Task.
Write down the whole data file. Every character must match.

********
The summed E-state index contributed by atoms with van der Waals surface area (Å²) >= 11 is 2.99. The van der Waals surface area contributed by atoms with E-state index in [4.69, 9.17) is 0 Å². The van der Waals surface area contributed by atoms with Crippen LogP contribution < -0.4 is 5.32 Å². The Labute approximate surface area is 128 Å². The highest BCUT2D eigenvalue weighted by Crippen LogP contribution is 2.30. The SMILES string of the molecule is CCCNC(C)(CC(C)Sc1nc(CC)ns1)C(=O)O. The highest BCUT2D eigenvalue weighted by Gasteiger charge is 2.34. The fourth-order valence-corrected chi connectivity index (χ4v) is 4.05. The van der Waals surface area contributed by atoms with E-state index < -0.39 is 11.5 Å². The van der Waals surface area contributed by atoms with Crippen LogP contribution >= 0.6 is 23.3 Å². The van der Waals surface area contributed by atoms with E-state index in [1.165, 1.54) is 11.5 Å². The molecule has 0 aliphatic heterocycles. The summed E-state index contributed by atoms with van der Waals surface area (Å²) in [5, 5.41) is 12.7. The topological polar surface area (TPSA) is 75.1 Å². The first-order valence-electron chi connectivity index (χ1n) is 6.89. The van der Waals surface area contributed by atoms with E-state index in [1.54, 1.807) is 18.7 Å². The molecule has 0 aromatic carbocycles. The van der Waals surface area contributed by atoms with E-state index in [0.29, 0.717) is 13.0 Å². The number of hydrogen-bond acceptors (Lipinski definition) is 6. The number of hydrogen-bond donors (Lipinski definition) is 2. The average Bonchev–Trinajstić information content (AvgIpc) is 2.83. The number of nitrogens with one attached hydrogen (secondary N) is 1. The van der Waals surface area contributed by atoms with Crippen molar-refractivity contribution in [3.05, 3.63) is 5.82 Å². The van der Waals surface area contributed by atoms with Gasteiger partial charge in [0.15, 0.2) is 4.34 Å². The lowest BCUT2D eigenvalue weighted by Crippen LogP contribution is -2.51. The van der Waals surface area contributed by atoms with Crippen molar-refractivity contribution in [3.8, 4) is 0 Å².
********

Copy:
The summed E-state index contributed by atoms with van der Waals surface area (Å²) >= 11 is 2.99. The van der Waals surface area contributed by atoms with E-state index in [4.69, 9.17) is 0 Å². The van der Waals surface area contributed by atoms with Crippen LogP contribution < -0.4 is 5.32 Å². The Labute approximate surface area is 128 Å². The highest BCUT2D eigenvalue weighted by Crippen LogP contribution is 2.30. The SMILES string of the molecule is CCCNC(C)(CC(C)Sc1nc(CC)ns1)C(=O)O. The highest BCUT2D eigenvalue weighted by Gasteiger charge is 2.34. The fourth-order valence-corrected chi connectivity index (χ4v) is 4.05. The van der Waals surface area contributed by atoms with E-state index < -0.39 is 11.5 Å². The van der Waals surface area contributed by atoms with Crippen LogP contribution >= 0.6 is 23.3 Å². The van der Waals surface area contributed by atoms with E-state index in [1.165, 1.54) is 11.5 Å². The molecule has 0 aliphatic heterocycles. The summed E-state index contributed by atoms with van der Waals surface area (Å²) in [5, 5.41) is 12.7. The topological polar surface area (TPSA) is 75.1 Å². The first-order valence-electron chi connectivity index (χ1n) is 6.89. The van der Waals surface area contributed by atoms with E-state index in [1.54, 1.807) is 18.7 Å². The molecule has 0 aromatic carbocycles. The van der Waals surface area contributed by atoms with E-state index in [0.29, 0.717) is 13.0 Å². The number of hydrogen-bond acceptors (Lipinski definition) is 6. The number of hydrogen-bond donors (Lipinski definition) is 2. The average Bonchev–Trinajstić information content (AvgIpc) is 2.83. The number of nitrogens with one attached hydrogen (secondary N) is 1. The van der Waals surface area contributed by atoms with Crippen molar-refractivity contribution in [3.05, 3.63) is 5.82 Å². The van der Waals surface area contributed by atoms with Gasteiger partial charge in [0.15, 0.2) is 4.34 Å². The lowest BCUT2D eigenvalue weighted by Crippen LogP contribution is -2.51. The van der Waals surface area contributed by atoms with Crippen molar-refractivity contribution in [3.8, 4) is 0 Å².